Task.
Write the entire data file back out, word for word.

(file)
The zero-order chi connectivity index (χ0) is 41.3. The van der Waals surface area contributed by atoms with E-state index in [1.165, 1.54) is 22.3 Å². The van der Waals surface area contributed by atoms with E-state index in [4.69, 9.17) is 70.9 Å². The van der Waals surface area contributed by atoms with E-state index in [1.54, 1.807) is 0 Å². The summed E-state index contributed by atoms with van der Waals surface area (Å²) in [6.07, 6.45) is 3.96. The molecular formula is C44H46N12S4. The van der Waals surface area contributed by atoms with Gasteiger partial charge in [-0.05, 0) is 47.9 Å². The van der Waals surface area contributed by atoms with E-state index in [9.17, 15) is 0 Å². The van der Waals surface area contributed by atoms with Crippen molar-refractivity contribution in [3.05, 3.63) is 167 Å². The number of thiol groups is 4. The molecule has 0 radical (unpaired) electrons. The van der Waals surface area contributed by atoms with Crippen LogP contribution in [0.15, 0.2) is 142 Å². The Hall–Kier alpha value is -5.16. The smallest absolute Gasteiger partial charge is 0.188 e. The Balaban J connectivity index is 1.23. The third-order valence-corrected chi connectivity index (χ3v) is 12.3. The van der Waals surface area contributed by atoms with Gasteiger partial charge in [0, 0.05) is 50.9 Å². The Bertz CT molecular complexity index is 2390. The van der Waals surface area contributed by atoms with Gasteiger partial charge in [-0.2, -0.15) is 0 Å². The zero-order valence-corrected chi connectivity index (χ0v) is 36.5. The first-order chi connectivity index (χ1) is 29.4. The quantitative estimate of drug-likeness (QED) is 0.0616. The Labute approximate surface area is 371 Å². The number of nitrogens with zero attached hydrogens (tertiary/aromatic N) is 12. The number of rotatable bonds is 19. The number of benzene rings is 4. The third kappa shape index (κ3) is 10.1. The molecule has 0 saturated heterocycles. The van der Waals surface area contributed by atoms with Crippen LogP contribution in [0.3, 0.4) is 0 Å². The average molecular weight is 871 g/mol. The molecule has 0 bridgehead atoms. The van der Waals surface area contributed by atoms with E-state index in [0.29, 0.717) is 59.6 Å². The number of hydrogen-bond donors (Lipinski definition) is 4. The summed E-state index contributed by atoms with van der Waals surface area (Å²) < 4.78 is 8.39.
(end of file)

The zero-order chi connectivity index (χ0) is 41.3. The van der Waals surface area contributed by atoms with E-state index in [1.165, 1.54) is 22.3 Å². The van der Waals surface area contributed by atoms with E-state index in [4.69, 9.17) is 70.9 Å². The van der Waals surface area contributed by atoms with E-state index in [1.54, 1.807) is 0 Å². The summed E-state index contributed by atoms with van der Waals surface area (Å²) in [6.07, 6.45) is 3.96. The molecular formula is C44H46N12S4. The van der Waals surface area contributed by atoms with Gasteiger partial charge in [-0.05, 0) is 47.9 Å². The van der Waals surface area contributed by atoms with E-state index in [9.17, 15) is 0 Å². The van der Waals surface area contributed by atoms with Crippen molar-refractivity contribution in [3.05, 3.63) is 167 Å². The number of thiol groups is 4. The molecule has 0 radical (unpaired) electrons. The van der Waals surface area contributed by atoms with Crippen LogP contribution in [0.15, 0.2) is 142 Å². The Hall–Kier alpha value is -5.16. The smallest absolute Gasteiger partial charge is 0.188 e. The Balaban J connectivity index is 1.23. The third-order valence-corrected chi connectivity index (χ3v) is 12.3. The van der Waals surface area contributed by atoms with Gasteiger partial charge in [0, 0.05) is 50.9 Å². The Bertz CT molecular complexity index is 2390. The van der Waals surface area contributed by atoms with Gasteiger partial charge in [-0.2, -0.15) is 0 Å². The zero-order valence-corrected chi connectivity index (χ0v) is 36.5. The first-order chi connectivity index (χ1) is 29.4. The quantitative estimate of drug-likeness (QED) is 0.0616. The Labute approximate surface area is 371 Å². The number of nitrogens with zero attached hydrogens (tertiary/aromatic N) is 12. The number of rotatable bonds is 19. The number of benzene rings is 4. The third kappa shape index (κ3) is 10.1. The molecule has 0 saturated heterocycles. The van der Waals surface area contributed by atoms with Crippen LogP contribution in [0.3, 0.4) is 0 Å². The average molecular weight is 871 g/mol. The molecule has 0 bridgehead atoms. The van der Waals surface area contributed by atoms with E-state index in [0.29, 0.717) is 59.6 Å². The number of hydrogen-bond donors (Lipinski definition) is 4. The summed E-state index contributed by atoms with van der Waals surface area (Å²) < 4.78 is 8.39.